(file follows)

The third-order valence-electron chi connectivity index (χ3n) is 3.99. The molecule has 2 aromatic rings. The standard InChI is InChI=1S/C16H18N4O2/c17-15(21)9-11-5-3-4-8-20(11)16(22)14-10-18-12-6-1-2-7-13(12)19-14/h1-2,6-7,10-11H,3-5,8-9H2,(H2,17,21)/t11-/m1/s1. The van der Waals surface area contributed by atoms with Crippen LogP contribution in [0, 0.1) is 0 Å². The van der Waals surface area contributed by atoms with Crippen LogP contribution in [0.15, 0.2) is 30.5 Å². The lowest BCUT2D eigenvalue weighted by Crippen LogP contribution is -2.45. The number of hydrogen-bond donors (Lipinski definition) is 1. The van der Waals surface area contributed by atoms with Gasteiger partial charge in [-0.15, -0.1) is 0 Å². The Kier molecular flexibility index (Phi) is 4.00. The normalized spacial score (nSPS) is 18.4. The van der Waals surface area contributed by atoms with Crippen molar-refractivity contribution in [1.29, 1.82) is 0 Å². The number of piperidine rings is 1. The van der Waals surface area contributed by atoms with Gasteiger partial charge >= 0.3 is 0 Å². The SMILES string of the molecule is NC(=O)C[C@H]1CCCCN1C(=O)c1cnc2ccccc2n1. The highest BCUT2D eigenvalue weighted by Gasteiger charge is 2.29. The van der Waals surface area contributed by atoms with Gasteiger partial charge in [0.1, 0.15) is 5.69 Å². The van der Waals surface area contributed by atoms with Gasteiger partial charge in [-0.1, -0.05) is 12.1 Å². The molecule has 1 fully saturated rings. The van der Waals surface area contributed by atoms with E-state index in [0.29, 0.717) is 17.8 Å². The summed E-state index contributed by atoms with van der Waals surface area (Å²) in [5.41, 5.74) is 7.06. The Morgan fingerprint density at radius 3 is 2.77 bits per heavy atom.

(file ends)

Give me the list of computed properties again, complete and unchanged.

The third-order valence-electron chi connectivity index (χ3n) is 3.99. The molecule has 2 aromatic rings. The standard InChI is InChI=1S/C16H18N4O2/c17-15(21)9-11-5-3-4-8-20(11)16(22)14-10-18-12-6-1-2-7-13(12)19-14/h1-2,6-7,10-11H,3-5,8-9H2,(H2,17,21)/t11-/m1/s1. The van der Waals surface area contributed by atoms with Crippen LogP contribution in [0, 0.1) is 0 Å². The van der Waals surface area contributed by atoms with Crippen LogP contribution in [0.15, 0.2) is 30.5 Å². The lowest BCUT2D eigenvalue weighted by Crippen LogP contribution is -2.45. The number of hydrogen-bond donors (Lipinski definition) is 1. The van der Waals surface area contributed by atoms with Gasteiger partial charge in [-0.15, -0.1) is 0 Å². The Kier molecular flexibility index (Phi) is 4.00. The normalized spacial score (nSPS) is 18.4. The van der Waals surface area contributed by atoms with Crippen molar-refractivity contribution in [1.29, 1.82) is 0 Å². The number of piperidine rings is 1. The van der Waals surface area contributed by atoms with Gasteiger partial charge >= 0.3 is 0 Å². The SMILES string of the molecule is NC(=O)C[C@H]1CCCCN1C(=O)c1cnc2ccccc2n1. The highest BCUT2D eigenvalue weighted by Gasteiger charge is 2.29. The van der Waals surface area contributed by atoms with Gasteiger partial charge in [0.1, 0.15) is 5.69 Å². The van der Waals surface area contributed by atoms with Gasteiger partial charge in [-0.1, -0.05) is 12.1 Å². The molecule has 1 fully saturated rings. The van der Waals surface area contributed by atoms with E-state index in [0.29, 0.717) is 17.8 Å². The summed E-state index contributed by atoms with van der Waals surface area (Å²) in [5.41, 5.74) is 7.06. The Morgan fingerprint density at radius 3 is 2.77 bits per heavy atom.